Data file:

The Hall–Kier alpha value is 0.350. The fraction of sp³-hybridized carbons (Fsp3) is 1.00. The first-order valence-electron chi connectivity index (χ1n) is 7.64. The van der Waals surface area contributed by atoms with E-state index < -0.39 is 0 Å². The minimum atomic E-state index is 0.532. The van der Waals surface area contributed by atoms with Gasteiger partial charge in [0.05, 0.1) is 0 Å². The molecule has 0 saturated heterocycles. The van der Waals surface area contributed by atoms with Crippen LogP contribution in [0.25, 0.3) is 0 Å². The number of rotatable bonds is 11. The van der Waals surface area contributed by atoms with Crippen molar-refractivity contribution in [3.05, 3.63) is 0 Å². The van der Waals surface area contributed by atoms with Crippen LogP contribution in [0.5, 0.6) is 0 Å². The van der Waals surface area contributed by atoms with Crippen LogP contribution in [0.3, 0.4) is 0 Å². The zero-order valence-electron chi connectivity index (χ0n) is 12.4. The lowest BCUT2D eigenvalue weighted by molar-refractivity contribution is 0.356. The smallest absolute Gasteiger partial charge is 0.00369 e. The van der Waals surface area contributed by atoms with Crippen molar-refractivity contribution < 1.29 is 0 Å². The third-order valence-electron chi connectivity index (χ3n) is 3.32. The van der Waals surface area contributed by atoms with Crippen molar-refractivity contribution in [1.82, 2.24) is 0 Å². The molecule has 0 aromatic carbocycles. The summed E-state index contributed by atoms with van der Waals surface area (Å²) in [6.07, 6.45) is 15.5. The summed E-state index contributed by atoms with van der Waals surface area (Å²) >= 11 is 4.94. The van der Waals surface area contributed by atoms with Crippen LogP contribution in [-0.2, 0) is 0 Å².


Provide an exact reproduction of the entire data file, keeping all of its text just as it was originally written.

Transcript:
The Hall–Kier alpha value is 0.350. The fraction of sp³-hybridized carbons (Fsp3) is 1.00. The first-order valence-electron chi connectivity index (χ1n) is 7.64. The van der Waals surface area contributed by atoms with E-state index < -0.39 is 0 Å². The minimum atomic E-state index is 0.532. The van der Waals surface area contributed by atoms with Gasteiger partial charge in [0.05, 0.1) is 0 Å². The molecule has 0 saturated heterocycles. The van der Waals surface area contributed by atoms with Crippen LogP contribution in [0.25, 0.3) is 0 Å². The number of rotatable bonds is 11. The van der Waals surface area contributed by atoms with Crippen molar-refractivity contribution in [3.05, 3.63) is 0 Å². The van der Waals surface area contributed by atoms with Crippen LogP contribution in [0.5, 0.6) is 0 Å². The van der Waals surface area contributed by atoms with Crippen LogP contribution in [0.3, 0.4) is 0 Å². The zero-order valence-electron chi connectivity index (χ0n) is 12.4. The lowest BCUT2D eigenvalue weighted by molar-refractivity contribution is 0.356. The smallest absolute Gasteiger partial charge is 0.00369 e. The van der Waals surface area contributed by atoms with Crippen molar-refractivity contribution < 1.29 is 0 Å². The third-order valence-electron chi connectivity index (χ3n) is 3.32. The van der Waals surface area contributed by atoms with Crippen molar-refractivity contribution in [1.82, 2.24) is 0 Å². The molecule has 0 aromatic carbocycles. The summed E-state index contributed by atoms with van der Waals surface area (Å²) in [6.07, 6.45) is 15.5. The summed E-state index contributed by atoms with van der Waals surface area (Å²) >= 11 is 4.94. The van der Waals surface area contributed by atoms with Crippen LogP contribution in [-0.2, 0) is 0 Å².